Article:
Menschliche Gehirne sind wahre Allrounder, sie können nicht nur Mathematik verstehen und Sprachen entwickeln und anwenden, sondern auch Emotionen lesen und vielfältige kreative Leistungen vollbringen. Künstliche Gehirne bestehen aus programmierbaren Schaltkreisen, die wir über mehrere Abstraktionen mit Software steuern und unter Einsatz von mathematischen Methoden aus dem maschinellen Lernen gewissermaßen auf die Mustererkennung abrichten können. Diese gerichteten Intelligenzen können sehr viel komplexere Muster in sehr viel mehr und heterogenen Daten erkennen, die für den Menschen nicht zugänglich wären. Diesen Vorteil der gerichteten künstlichen Intelligenz werden wir Menschen nutzen – und tun es teilweise schon heute – um COVID-19 automatisiert und sehr viel genauer anhand von Röntgen-Bildern zu erkennen.

Dies funktioniert in speziellen Einsätzen auch für die Erkennung von verschiedenen anderen Lungen-Erkrankungen sowie von Knochenbrüchen und anderen Verletzungen sowie natürlich von Krebs und Geschwüren.

Die Voraussetzung dafür, dass dieser Motor der automatisierten und akkuraten Erkennung funktioniert, ist die Freigabe von vielen Daten, damit die KI das Muster zur Diagnose erlernen kann.

KI wird Pandemien vorhersagen

Die Politik in Europa steht viel in der Kritik, möglicherweise nicht richtig und rechtzeitig auf die Pandemie reagiert zu haben. Ein Grund dafür mögen politische Grundprinzipien sein, ein anderer ist sicherlich das verlässliche Vorhersage- und Empfehlungssystem für drohende Pandemien. Big Data ist der Treibstoff, der diese Vorhersage-Systeme mit Mustern versorgt, die durch Verfahren des Deep Learnings erkannt und systematisch zur Generalisierung erlernt werden können.

Um viele Menschenleben und darüber hinaus auch berufliche Existenzen zu retten, darf der Datenschutz schon mal Abstriche machen. So werden beispielsweise anonymisierte Standort-Daten von persönlichen Mobilgeräten an das Robert-Koch-Institut übermittelt, um die Corona-Pandemie besser eindämmen zu können. Hier haben wir es tatsächlich mit Big Data zutun und die KI-Systeme werden besser, kämen auch noch weitere Daten zur medizinischen Versorgung, Diagnosen oder Verkehrsdaten hinzu. Die Pandemie wäre transparenter als je zuvor und Virologen wie Alexander Kekulé von der Martin-Luther-Universität in Halle-Wittenberg haben die mathematische Vorhersagbarkeit schon häufig thematisiert. Es fehlten Daten und die Musterkennung durch die maschinellen Lernverfahren, die heute dank aktiver Forschung in Software und Hardware (Speicher- und Rechenkapazität) produktiv eingesetzt werden können.

Übrigens darf auch hier nicht zu kurz gedacht werden: Auch ganz andere Krisen werden früher oder später Realität werden, beispielsweise Energiekrisen. Was früher die Öl-Krise war, könnten zukünftig Zusammenbrüche der Stromnetze sein. Es braucht nicht viel Fantasie, dass KI auch hier helfen wird, Krisen frühzeitig zu erkennen, zu verhindern oder zumindest abzumildern.

KI macht unseren privaten und beruflichen Alltag komfortabler und sicherer

Auch an anderer Front kämpfen wir mit künstlicher Intelligenz gegen Pandemien sozusagen als Nebeneffekt: Die Automatisierung von Prozessen ist eine Kombination der Digitalisierung und der Nutzung der durch die digitalen Produkte genierten Daten. So werden autonome Drohnen oder autonome Fahrzeuge vor allem im Krisenfall wichtige Lieferungen übernehmen und auch Bezahlsysteme bedingen keinen nahen menschlichen Kontakt mehr. Und auch Unternehmen werden weniger Personal physisch vor Ort am Arbeitsplatz benötigen, nicht nur dank besserer Telekommunikationssysteme, sondern auch, weil Dokumente nur noch digital vorliegen und operative Prozesse datenbasiert entschieden und dadurch automatisiert ablaufen.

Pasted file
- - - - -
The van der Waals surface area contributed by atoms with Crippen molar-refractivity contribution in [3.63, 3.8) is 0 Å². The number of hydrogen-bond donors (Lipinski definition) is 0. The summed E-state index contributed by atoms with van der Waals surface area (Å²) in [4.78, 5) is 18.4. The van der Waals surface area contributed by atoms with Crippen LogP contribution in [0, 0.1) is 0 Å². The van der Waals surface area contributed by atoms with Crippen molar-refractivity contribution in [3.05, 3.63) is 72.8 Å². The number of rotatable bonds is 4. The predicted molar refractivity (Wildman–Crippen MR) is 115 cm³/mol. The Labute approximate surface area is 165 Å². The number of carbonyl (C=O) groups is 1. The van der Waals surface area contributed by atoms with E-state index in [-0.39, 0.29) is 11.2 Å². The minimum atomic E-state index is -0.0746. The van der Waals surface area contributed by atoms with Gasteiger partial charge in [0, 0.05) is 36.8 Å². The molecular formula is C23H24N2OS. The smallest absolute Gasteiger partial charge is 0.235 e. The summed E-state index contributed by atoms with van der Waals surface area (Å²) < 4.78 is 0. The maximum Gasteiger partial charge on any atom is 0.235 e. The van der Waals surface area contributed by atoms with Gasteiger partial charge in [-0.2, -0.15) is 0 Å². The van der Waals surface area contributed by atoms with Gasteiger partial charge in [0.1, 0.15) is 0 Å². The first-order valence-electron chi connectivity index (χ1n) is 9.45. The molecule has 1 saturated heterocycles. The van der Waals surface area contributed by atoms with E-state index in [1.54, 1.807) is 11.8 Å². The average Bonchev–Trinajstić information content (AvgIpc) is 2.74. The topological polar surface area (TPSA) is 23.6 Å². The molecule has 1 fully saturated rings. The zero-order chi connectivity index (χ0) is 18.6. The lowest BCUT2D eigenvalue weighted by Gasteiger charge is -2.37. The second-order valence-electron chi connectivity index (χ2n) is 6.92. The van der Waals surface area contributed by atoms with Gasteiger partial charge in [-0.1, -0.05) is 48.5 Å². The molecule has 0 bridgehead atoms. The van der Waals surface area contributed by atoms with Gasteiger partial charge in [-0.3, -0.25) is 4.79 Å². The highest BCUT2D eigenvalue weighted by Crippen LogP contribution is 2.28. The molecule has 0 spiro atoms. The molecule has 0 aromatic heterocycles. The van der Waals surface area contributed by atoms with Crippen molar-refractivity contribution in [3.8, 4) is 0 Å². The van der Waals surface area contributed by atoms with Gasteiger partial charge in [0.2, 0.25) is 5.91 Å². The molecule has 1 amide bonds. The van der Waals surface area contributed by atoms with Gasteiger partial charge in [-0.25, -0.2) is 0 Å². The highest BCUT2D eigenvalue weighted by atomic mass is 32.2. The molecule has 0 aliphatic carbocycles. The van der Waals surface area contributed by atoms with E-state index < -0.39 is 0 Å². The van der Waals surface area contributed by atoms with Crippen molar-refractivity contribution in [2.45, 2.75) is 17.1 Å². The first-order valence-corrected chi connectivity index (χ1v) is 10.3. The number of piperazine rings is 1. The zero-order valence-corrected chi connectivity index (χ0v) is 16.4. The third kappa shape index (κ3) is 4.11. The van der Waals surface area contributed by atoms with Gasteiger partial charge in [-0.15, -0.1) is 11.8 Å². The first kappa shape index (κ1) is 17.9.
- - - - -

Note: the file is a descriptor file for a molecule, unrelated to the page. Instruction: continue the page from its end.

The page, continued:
So blüht uns also eine schöne neue Welt ohne Menschen? Nein, denn diese werden ihre Zeit für andere Dinge und Berufe einsetzen. Menschen werden weniger zur roboter-haften Arbeitskraft am Fließband, an der Kasse oder vor dem Steuer eines Fahrzeuges, sondern sie werden menschlicher, denn sie werden sich entweder mehr mit Technologie befassen oder sich noch sozialere Tätigkeiten erlauben können. Im Krisenfall jedoch, werden wir die dann unangenehmeren Tätigkeiten vor allem der KI überlassen.

AI For Advertisers: How Data Analytics Can Change The Maths Of Advertising?

All Images Credit: Freepik

The task of understanding a customer’s journey and designing your marketing strategy accordingly can be difficult in this data-driven world. Today, the customer expresses their needs in myriad forms of requests.

Consumers express their needs and want attitudes, and values in various forms through search, comments, blogs, Tweets, “likes,” videos, and conversations and access such data across many channels like web, mobile, and face to face. Volume, variety, velocity and veracity of the data accumulated through these customer interactions are huge.

BigData and data analytics can be leveraged to understand several phases of the customer journey. There are risks involved in using Artificial Intelligence for the marketing data analysis of data breach and even manipulation. But, AI do have brighter prospects when it comes to marketing and advertiser applications.

As the CEO of a technology firm Chop Dawg and marketer, Joshua Davidson puts it, “AI-powered apps are going to be the future for us, and there are several industries that are ripe for this.” The mobile-first strategy of many enterprises has powered the use of AI for digital marketing and developing technologies and innovations to power industries with intelligent systems.

How AI and Machine learning are affecting customer journeys?